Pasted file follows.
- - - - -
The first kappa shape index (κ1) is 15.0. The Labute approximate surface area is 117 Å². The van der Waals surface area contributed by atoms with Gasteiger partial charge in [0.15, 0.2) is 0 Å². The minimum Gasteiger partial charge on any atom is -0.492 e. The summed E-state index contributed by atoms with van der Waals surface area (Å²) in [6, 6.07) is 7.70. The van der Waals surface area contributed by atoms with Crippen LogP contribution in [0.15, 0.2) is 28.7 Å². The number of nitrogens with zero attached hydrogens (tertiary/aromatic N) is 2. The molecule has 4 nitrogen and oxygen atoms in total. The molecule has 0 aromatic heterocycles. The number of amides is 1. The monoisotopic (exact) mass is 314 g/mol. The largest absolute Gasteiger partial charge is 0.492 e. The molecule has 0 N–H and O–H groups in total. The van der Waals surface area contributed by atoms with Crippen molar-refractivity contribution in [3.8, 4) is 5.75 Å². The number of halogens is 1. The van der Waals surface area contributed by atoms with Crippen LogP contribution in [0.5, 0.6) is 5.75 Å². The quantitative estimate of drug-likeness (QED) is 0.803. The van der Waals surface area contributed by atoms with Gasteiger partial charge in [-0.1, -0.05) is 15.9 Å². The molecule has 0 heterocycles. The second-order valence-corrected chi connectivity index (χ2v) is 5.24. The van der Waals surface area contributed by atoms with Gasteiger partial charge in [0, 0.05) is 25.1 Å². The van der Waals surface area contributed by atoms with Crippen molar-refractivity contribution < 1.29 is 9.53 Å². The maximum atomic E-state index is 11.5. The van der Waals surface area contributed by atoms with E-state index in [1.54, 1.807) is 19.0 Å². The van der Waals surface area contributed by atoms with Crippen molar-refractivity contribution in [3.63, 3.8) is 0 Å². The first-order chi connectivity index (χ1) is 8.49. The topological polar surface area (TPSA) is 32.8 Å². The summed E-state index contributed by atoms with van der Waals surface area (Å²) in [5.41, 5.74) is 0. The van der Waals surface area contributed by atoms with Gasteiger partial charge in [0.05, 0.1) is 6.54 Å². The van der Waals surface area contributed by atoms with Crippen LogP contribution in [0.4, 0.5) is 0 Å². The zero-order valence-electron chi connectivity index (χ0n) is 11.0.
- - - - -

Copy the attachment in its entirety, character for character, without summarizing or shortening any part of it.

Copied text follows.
The first kappa shape index (κ1) is 15.0. The Labute approximate surface area is 117 Å². The van der Waals surface area contributed by atoms with Gasteiger partial charge in [0.15, 0.2) is 0 Å². The minimum Gasteiger partial charge on any atom is -0.492 e. The summed E-state index contributed by atoms with van der Waals surface area (Å²) in [6, 6.07) is 7.70. The van der Waals surface area contributed by atoms with Crippen LogP contribution in [0.15, 0.2) is 28.7 Å². The number of nitrogens with zero attached hydrogens (tertiary/aromatic N) is 2. The molecule has 4 nitrogen and oxygen atoms in total. The molecule has 0 aromatic heterocycles. The number of amides is 1. The monoisotopic (exact) mass is 314 g/mol. The largest absolute Gasteiger partial charge is 0.492 e. The molecule has 0 N–H and O–H groups in total. The van der Waals surface area contributed by atoms with Crippen molar-refractivity contribution in [3.8, 4) is 5.75 Å². The number of halogens is 1. The van der Waals surface area contributed by atoms with Crippen LogP contribution in [0.5, 0.6) is 5.75 Å². The quantitative estimate of drug-likeness (QED) is 0.803. The van der Waals surface area contributed by atoms with Gasteiger partial charge in [-0.1, -0.05) is 15.9 Å². The molecule has 0 heterocycles. The second-order valence-corrected chi connectivity index (χ2v) is 5.24. The van der Waals surface area contributed by atoms with Gasteiger partial charge in [0, 0.05) is 25.1 Å². The van der Waals surface area contributed by atoms with Crippen molar-refractivity contribution < 1.29 is 9.53 Å². The maximum atomic E-state index is 11.5. The van der Waals surface area contributed by atoms with E-state index in [1.54, 1.807) is 19.0 Å². The van der Waals surface area contributed by atoms with Crippen molar-refractivity contribution in [3.63, 3.8) is 0 Å². The first-order chi connectivity index (χ1) is 8.49. The topological polar surface area (TPSA) is 32.8 Å². The summed E-state index contributed by atoms with van der Waals surface area (Å²) in [5.41, 5.74) is 0. The van der Waals surface area contributed by atoms with Gasteiger partial charge in [0.05, 0.1) is 6.54 Å². The van der Waals surface area contributed by atoms with Crippen LogP contribution in [0.4, 0.5) is 0 Å². The zero-order valence-electron chi connectivity index (χ0n) is 11.0.